Human Microchips Are Being Rolled Out For Real

( More than 50,000 individuals today have chosen to have a subdermal chip surgically implanted between the thumb and index finger to act as their new swipe key or credit card. One guy even used it to hold a link to his last will and testament in Germany, where more than 2,000 Germans have chosen to get similar implants.

Worldwide interest is growing in the novelty of replacing one’s “home key” with a microchip implant.

In a 2021 consumer poll conducted in the United Kingdom by Propeller Insights on trends in digital payments in Europe, 51% of the 2,000 respondents would consider obtaining a chip implant to pay for services. Sweden is one of the most popular cashless payment options. 1 in 4 Swedes spends cash at least once a week. For use as e-tickets for train travel and to preserve emergency contact information, more than 4,000 Swedes have switched from keycards to chip implants.

The Internet of Things (IoT), a growing digital universe of wirelessly linked, internet-enabled gadgets, includes various developing technologies, chip implants being just one of them. But some IT experts are concerned that hackers who target IoT flaws in sensors and network design may also attempt to hack chip implants.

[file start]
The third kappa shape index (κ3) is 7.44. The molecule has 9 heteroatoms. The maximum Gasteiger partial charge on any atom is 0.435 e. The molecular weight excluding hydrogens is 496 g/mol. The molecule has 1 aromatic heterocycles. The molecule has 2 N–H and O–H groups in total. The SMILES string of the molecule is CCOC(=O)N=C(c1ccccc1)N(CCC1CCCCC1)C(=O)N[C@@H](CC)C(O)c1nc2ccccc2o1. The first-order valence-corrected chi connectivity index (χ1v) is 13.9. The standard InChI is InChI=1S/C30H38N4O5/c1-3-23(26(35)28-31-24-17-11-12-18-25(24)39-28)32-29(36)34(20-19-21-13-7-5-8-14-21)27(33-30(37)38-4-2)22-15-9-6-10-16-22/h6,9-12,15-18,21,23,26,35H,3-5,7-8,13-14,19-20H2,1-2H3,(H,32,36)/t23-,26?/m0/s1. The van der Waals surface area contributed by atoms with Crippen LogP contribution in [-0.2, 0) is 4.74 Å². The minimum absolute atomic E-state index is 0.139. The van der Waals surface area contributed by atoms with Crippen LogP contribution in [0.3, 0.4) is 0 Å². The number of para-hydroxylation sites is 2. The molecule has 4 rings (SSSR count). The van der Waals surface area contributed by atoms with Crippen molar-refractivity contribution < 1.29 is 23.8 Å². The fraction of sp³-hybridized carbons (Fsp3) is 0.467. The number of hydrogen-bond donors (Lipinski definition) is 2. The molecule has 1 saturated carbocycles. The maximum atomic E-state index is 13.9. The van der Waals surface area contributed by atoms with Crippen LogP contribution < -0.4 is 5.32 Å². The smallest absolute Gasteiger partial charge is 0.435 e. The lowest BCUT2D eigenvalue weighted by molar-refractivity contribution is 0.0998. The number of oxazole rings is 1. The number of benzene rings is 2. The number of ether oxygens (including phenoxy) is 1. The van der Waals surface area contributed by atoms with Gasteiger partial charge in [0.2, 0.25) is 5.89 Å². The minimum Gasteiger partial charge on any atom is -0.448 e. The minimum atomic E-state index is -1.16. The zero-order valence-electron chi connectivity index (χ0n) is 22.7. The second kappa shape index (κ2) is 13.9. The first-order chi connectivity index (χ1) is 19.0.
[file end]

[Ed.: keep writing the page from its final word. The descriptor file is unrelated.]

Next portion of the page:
RFID chips are transponders used for identification that generally have a unique identification number and may be tagged with user data, including financial information, social media accounts, and health records.

Because RFID chips are passive transponders, communication with the user’s microchipped hand requires the digital reader to be a few inches away. In contrast, near-field communication (NFC) chips, such as those in smartphones and contactless credit cards, employ electromagnetic radio waves to connect with digital readers nearby wirelessly. International usage is one advantage NFC has over RFID, as stated by Biohax: “A significant advantage of ours is that we overlap nearly any corporate or public sector currently utilizing NFC or mobile tech, thanks to the strength of existing infrastructure and the broad range of services and goods already supporting the NFC standard internationally.”

Chip implants will have a more significant impact and influence in the United States, raising complicated issues for state legislatures and courts to address, such as third-party liability for cybersecurity, data ownership rights, Fourth Amendment rights of Americans, and the protection of sensitive digital data under the Carpenter v. United States decision of the Supreme Court from 2018. At least ten state legislatures in the US have approved laws prohibiting businesses from mandating that workers have human microchip implants.

Legislators must be aware of the fine line between preserving the flame of technology innovation and development and safeguarding it from misuse and abuse. Technology is neither good nor harmful nor neutral, as highlighted by technology historian Melvin Kranzberg.